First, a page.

In other words, scope of business has two different functions in China. It is used to set out the basic business type and it is also used to set out what a WFOE is authorized to do within that business type.

Our China attorneys rarely confront a situation where the scope of the business is too narrow. What we mostly see is the situation where someone wants to do a business of a different type than that for which they were authorized. For example, it is common for manufacturers to want to operate as a general trading company or do basic retail. We also frequently have service companies that decide they want to start manufacturing or engaging in general trading or in retail. The issue in these cases is not that their scope of business is too narrow; it is that they want to go into an entirely different type of business for which they are not approved.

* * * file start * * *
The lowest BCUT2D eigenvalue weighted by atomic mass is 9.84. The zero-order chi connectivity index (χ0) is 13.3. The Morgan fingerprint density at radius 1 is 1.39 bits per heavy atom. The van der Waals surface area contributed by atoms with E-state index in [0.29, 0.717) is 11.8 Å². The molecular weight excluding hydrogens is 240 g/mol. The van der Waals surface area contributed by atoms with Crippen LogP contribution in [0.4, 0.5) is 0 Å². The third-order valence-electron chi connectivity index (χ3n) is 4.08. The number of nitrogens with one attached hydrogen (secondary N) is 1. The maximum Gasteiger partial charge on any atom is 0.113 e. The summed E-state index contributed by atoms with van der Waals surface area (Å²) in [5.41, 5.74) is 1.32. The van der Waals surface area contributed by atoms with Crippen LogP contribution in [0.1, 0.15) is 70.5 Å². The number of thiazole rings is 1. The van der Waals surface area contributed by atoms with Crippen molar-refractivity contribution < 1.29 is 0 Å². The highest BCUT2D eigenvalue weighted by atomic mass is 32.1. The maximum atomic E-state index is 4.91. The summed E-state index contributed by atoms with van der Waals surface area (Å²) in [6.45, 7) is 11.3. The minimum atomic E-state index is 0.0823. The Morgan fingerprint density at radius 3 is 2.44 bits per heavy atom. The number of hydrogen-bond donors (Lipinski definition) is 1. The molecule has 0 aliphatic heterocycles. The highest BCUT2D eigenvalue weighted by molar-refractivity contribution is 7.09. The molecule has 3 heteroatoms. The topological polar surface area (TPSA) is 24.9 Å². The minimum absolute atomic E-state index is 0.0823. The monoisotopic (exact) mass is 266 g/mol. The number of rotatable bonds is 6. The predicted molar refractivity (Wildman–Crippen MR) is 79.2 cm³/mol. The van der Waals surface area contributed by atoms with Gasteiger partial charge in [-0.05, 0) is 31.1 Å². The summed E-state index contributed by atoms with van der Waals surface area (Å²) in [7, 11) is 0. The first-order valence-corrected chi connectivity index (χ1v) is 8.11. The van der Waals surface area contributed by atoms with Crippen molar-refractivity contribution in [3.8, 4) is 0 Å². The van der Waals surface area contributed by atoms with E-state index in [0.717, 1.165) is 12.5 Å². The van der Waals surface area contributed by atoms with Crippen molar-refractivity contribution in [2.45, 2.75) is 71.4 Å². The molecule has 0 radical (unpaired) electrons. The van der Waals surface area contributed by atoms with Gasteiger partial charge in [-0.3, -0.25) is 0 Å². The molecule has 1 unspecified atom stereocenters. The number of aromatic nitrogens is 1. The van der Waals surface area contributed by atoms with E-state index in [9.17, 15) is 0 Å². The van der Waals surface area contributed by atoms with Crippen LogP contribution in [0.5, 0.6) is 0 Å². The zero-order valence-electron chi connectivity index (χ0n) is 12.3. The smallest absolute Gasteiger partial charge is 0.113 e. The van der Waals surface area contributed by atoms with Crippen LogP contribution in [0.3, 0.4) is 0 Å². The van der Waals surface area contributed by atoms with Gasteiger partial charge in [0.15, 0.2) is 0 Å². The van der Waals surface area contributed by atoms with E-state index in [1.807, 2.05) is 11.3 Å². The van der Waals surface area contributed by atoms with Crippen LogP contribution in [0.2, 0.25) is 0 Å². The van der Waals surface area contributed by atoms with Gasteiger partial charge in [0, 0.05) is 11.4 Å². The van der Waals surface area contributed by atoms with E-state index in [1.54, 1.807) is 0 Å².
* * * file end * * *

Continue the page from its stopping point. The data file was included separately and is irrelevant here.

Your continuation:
In Leasing Requirements For A China WFOE, we wrote about the importance of having a valid lease for your WFOE and we made clear that without such a lease, you should not bother having a WFOE at all:

If you are not going to get the right space for a WFOE, you are probably better off not getting a WFOE at all. Registering a WFOE and then not complying with ALL of the requirements for having a legally operating WFOE is a classic example of trying to operate quasi-legally in China. For why this is a bad idea, check out Quasi-Legal In China. Not The Place You Want To Be and Forming A Company in China. Do It Right Or Do It ALL Wrong, But Don’t Do A Rep Office.